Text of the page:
Bloom and Vitiello recruited Penn students to identify and interview potential customers for imported pinole, from high-end restaurants in Center City to cafes, bakeries, and specialty grocery stores patronized by immigrants. Vitiello also traveled to Puebla, Mexico, for project development work in the villages where the pinole was produced—returning with duffel bags full of flour to help market the ingredient to chefs and bakers. Though the project ultimately had a bigger impact for Mexican producers than Philadelphia consumers, pinole remains on some Philly restaurant menus, including Blue Corn restaurant on South 9th Street—the Italian Market corridor reinvigorated in recent years by Mexican and Central American entrepreneurs.

Vitiello has also worked with the African Cultural Alliance of North America (ACANA), a community organization for West African immigrants. Philadelphia is home to the country’s largest concentration of refugees from the late-20th-century civil wars in Liberia and Sierra Leone, which spilled over into neighboring Guinea, Mali, and Côte d’Ivoire. In the early 2000s ACANA asked Vitiello to help map the renewal of the city’s main African business corridor, a stretch of Woodland Avenue in Southwest Philadelphia.

He eventually joined ACANA’s board of directors, and by 2019 he and several students had developed a wide-ranging mapping effort to identify all of Philadelphia’s African arrivals who had become homeowners. Today it includes over 11,000 entries of properties bought, rehabilitated, and occupied by African immigrants.

“Property ownership is one of the most important ways that residents invest in their neighborhoods, build community, and accumulate wealth,” he and his colleagues explained in a 2020 paper. The research helped ACANA in 2021 win a $1 million grant from the City of Philadelphia and the United Way.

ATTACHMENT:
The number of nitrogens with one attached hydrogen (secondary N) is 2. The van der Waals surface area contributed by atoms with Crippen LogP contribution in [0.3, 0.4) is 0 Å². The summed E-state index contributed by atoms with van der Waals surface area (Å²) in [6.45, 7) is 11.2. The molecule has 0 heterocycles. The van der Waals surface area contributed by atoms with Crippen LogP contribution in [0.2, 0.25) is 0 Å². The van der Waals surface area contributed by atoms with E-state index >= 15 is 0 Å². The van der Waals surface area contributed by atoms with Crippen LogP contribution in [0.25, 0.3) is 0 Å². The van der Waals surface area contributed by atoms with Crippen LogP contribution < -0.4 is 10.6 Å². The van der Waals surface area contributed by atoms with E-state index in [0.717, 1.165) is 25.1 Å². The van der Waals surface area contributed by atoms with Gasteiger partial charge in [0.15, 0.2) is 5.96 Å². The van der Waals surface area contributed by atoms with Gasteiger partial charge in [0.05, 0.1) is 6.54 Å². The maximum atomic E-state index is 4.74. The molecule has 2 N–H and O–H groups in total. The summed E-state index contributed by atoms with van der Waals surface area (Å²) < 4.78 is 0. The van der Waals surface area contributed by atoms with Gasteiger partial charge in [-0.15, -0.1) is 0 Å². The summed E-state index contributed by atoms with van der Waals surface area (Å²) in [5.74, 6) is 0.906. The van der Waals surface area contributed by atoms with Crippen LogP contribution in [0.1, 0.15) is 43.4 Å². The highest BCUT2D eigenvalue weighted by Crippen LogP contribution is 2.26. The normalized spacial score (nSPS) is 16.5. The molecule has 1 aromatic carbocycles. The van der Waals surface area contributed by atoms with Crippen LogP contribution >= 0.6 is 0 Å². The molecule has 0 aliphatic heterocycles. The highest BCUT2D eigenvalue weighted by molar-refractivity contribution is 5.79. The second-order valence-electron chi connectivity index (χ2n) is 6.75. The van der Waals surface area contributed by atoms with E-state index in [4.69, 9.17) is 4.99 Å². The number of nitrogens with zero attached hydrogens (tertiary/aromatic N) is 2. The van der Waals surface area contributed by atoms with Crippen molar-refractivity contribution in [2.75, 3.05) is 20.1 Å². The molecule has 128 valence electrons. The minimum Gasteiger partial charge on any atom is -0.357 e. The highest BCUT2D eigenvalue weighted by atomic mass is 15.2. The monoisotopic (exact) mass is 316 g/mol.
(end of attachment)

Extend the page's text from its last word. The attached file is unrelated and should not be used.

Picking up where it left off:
The Sanctuary City offers a comprehensive retelling of Philadelphia’s resettlement saga from Vitiello’s own childhood all the way into the present. It features deep, detailed narratives of men and women like the Guatemalan identified as Joel Morales, who escaped death squads after organizing sugar cane workers in the 1970s, and Debbie Wei, a Philadelphia high school teacher who in the 1980s organized victims of landlord abuse in West Philadelphia.

Readers also meet figures like John Jallah, who began his trek to Philadelphia as an unpaid servant sent from a Liberian village to serve a “sponsor’s” family in exchange for going to school in the capital. Jallah later rose in the state bureaucracy before becoming a refugee during a Liberian civil conflict. Then there’s Mohammed Al Juboori, whose passage to Philadelphia began in 2003, when the 16-year-old’s family fled Iraq’s Al Anbar province.

In its attention to detail and the intricate shifts in US refugee resettlement policy—including tweaks that favor some newcomers while punishing others, in what looks like systemic racism—The Sanctuary City leaves no nuance unexplored. At times this gives the book the feel of what journalists call a “notebook dump.” But immigration scholars may appreciate Vitiello’s thoroughness.

All audiences stand to gain from a perspective that treats immigration and asylum not merely as a “problem” to be solved, but as a multi-dimensional tapestry of challenges and opportunities.

Vitiello notes, for instance, that Philadelphia’s population dropped by an average of nearly 20,000 residents per year between 1970 and 1990. The flight had much to do with the hemorrhaging of jobs in manufacturing, food packaging, and subsidiary industries.

But the steady draining of population had a silver lining: it left intact an enormous inventory of single-family homes in West Philadelphia. That’s the housing supply that has in more recent years been discovered by African refugees initially resettled in places like New York City and suburban Washington, DC. Thus, even as Hmong and Cambodians fled Philadelphia for opportunities elsewhere, Vitiello explains that a wave of Guineans, Liberians, Nigerians, and Ghanaians rolled in to acquire and occupy those homes. Ukrainians, Iraqis, and refugees from Afghanistan also enjoy a growing presence.

“Those who came in the 1970s and 1980s settled in a city that was declining, while those arriving in the 21st century found improved housing, neighborhoods, and sometimes work conditions and opportunities in a revitalizing city,” his book concludes. “The protection and support of the most vulnerable among us offers a chance to save not just some ‘other people,’ but also ourselves.”

That’s the cycle, and the mosaic, of Philadelphia’s immigrant sanctuary.